Naga Munchetty: Ofcom reveals BBC executive tried to stop probe into presenter

The BBC’s director of editorial policy tried to persuade Ofcom to stop probing its handling of the Naga Munchetty controversy, the regulator has revealed.

Ms Munchetty was reprimanded over comments about racism and Donald Trump made during a July programme. The broadcaster has since reversed its decision to censure the presenter.

Following an assessment, Ofcom said that Naga Munchetty’s comments about racism and Donald Trump would not have breached its broadcasting rules.

The media regulator received 10 complaints related to the programme and the BBC’s decision to reprimand Ms Munchetty.

But in a series of letters sent to the regulator, David Jordan, a BBC executive, argued the watchdog did not have the jurisdiction to conduct the assessment. Ofcom said it was publishing the correspondence in the interests of transparency.

The media regulator said it had “serious concerns” over the BBC’s complaints process, after examining the presenter’s remarks.

“Due impartiality rules are vital for maintaining high levels of trust in broadcast news,” said Kevin Bakhurst, Ofcom’s group director for content and media policy. 

“We took into account the format of the BBC Breakfast programme and the nature of the presenters’ exchange.

“Our assessment is that it would not breach our broadcasting rules and does not warrant investigation.

“More widely, we have serious concerns around the transparency of the BBC’s complaints process, which must command the confidence of the public.

“We’ll be requiring the BBC to be more transparent about its processes and compliance findings as a matter of urgency.”

The Independent understands the broadcaster’s complaints framework has previously been approved by Ofcom.

Tony Hall, the BBC’s director general, reversed the decision to reprimand Ms Munchetty last week.

But Ofcom continued to carry out its assessment.

Published correspondence reveals that David Jordan argued Ofcom did not have the authority to investigate the scandal, following the reversal.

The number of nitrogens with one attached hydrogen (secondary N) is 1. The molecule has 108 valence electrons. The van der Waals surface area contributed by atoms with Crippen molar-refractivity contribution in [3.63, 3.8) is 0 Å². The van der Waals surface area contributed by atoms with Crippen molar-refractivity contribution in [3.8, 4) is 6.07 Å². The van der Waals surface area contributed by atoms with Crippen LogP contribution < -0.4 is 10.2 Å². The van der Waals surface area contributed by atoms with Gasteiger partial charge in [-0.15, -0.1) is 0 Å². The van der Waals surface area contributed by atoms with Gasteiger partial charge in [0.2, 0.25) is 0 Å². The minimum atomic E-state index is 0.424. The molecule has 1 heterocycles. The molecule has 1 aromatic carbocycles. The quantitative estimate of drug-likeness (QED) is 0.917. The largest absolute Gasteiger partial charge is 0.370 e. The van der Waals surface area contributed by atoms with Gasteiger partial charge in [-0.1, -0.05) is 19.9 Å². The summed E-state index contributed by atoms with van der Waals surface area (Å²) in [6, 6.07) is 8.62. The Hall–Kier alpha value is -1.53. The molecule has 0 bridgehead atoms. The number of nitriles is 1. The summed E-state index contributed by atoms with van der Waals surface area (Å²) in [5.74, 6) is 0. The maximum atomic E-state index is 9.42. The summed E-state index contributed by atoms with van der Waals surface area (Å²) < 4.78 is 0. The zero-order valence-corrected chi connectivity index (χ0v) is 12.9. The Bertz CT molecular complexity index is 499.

“We continue to disagree with Ofcom’s approach,” Mr Jordan said in a letter sent on 4 October.

“We remain of the view that there is no proper basis for Ofcom’s proposed action.

“I am disappointed, therefore, that Ofcom is assessing a broadcast with a view potentially to undertaking an investigation for which it has no clear jurisdiction, rather than handling the complaints it has received about the programme in the normal way.”

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In July, Ms Munchetty addressed Donald Trump’s Twitter diatribe against four congresswomen of colour, in which he told them to “go back and help fix the totally broken and crime-infested places from which they came”.

“Every time I’ve been told as a woman of colour to ‘go home’, to ‘go back to where I’ve come from’, that was embedded in racism,” the presenter said.

“Now, I’m not accusing anyone of anything here, but you know what certain phrases mean.

“I can imagine lots of people in this country will be feeling absolutely furious that a man in that position feels it’s okay to skirt the lines with using language like that.”

Questioned further by Dan Walker, her co-host, Ms Munchetty said she was “absolutely furious a man in that position thinks it’s OK to skirt the lines by using language like that”.

The remarks prompted a complaint, which argued that her comments breached the broadcaster’s impartiality rules.

The broadcaster partially upheld the complaint, before Mr Hall’s subsequent intervention.

Ms Munchetty has not commented on the BBC or Ofcom’s decisions.

“We note Ofcom’s finding and the fact they agree with the director general’s decision,” a BBC spokesperson said.


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